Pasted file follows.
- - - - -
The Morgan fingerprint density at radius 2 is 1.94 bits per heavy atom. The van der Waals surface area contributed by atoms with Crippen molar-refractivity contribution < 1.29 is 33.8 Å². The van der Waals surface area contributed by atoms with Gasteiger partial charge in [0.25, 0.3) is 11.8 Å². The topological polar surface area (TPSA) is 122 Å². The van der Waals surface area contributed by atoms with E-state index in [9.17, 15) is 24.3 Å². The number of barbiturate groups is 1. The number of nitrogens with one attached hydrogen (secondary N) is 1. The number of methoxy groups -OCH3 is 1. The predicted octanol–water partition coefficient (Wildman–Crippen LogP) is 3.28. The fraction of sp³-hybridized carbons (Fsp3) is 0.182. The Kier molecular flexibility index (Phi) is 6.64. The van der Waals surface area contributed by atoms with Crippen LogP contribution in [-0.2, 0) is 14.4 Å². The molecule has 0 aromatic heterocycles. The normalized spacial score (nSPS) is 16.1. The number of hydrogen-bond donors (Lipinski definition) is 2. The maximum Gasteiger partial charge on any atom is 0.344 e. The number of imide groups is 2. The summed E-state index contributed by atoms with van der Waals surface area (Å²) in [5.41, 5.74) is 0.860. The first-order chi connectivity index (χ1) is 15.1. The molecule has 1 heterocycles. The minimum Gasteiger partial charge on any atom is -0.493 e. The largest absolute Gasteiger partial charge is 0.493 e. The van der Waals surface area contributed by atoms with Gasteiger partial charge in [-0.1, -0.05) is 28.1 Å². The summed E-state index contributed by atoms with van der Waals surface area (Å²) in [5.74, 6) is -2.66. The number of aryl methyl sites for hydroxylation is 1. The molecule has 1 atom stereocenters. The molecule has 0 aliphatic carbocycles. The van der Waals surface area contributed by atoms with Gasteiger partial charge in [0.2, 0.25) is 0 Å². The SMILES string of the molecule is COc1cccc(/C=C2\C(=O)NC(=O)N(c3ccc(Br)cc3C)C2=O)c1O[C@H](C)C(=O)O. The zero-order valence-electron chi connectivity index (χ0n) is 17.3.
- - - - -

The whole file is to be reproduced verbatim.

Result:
The Morgan fingerprint density at radius 2 is 1.94 bits per heavy atom. The van der Waals surface area contributed by atoms with Crippen molar-refractivity contribution < 1.29 is 33.8 Å². The van der Waals surface area contributed by atoms with Gasteiger partial charge in [0.25, 0.3) is 11.8 Å². The topological polar surface area (TPSA) is 122 Å². The van der Waals surface area contributed by atoms with E-state index in [9.17, 15) is 24.3 Å². The number of barbiturate groups is 1. The number of nitrogens with one attached hydrogen (secondary N) is 1. The number of methoxy groups -OCH3 is 1. The predicted octanol–water partition coefficient (Wildman–Crippen LogP) is 3.28. The fraction of sp³-hybridized carbons (Fsp3) is 0.182. The Kier molecular flexibility index (Phi) is 6.64. The van der Waals surface area contributed by atoms with Crippen LogP contribution in [-0.2, 0) is 14.4 Å². The molecule has 0 aromatic heterocycles. The normalized spacial score (nSPS) is 16.1. The number of hydrogen-bond donors (Lipinski definition) is 2. The maximum Gasteiger partial charge on any atom is 0.344 e. The number of imide groups is 2. The summed E-state index contributed by atoms with van der Waals surface area (Å²) in [5.41, 5.74) is 0.860. The first-order chi connectivity index (χ1) is 15.1. The molecule has 1 heterocycles. The minimum Gasteiger partial charge on any atom is -0.493 e. The largest absolute Gasteiger partial charge is 0.493 e. The van der Waals surface area contributed by atoms with Gasteiger partial charge in [-0.1, -0.05) is 28.1 Å². The summed E-state index contributed by atoms with van der Waals surface area (Å²) in [5.74, 6) is -2.66. The number of aryl methyl sites for hydroxylation is 1. The molecule has 1 atom stereocenters. The molecule has 0 aliphatic carbocycles. The van der Waals surface area contributed by atoms with Gasteiger partial charge in [0.2, 0.25) is 0 Å². The SMILES string of the molecule is COc1cccc(/C=C2\C(=O)NC(=O)N(c3ccc(Br)cc3C)C2=O)c1O[C@H](C)C(=O)O. The zero-order valence-electron chi connectivity index (χ0n) is 17.3.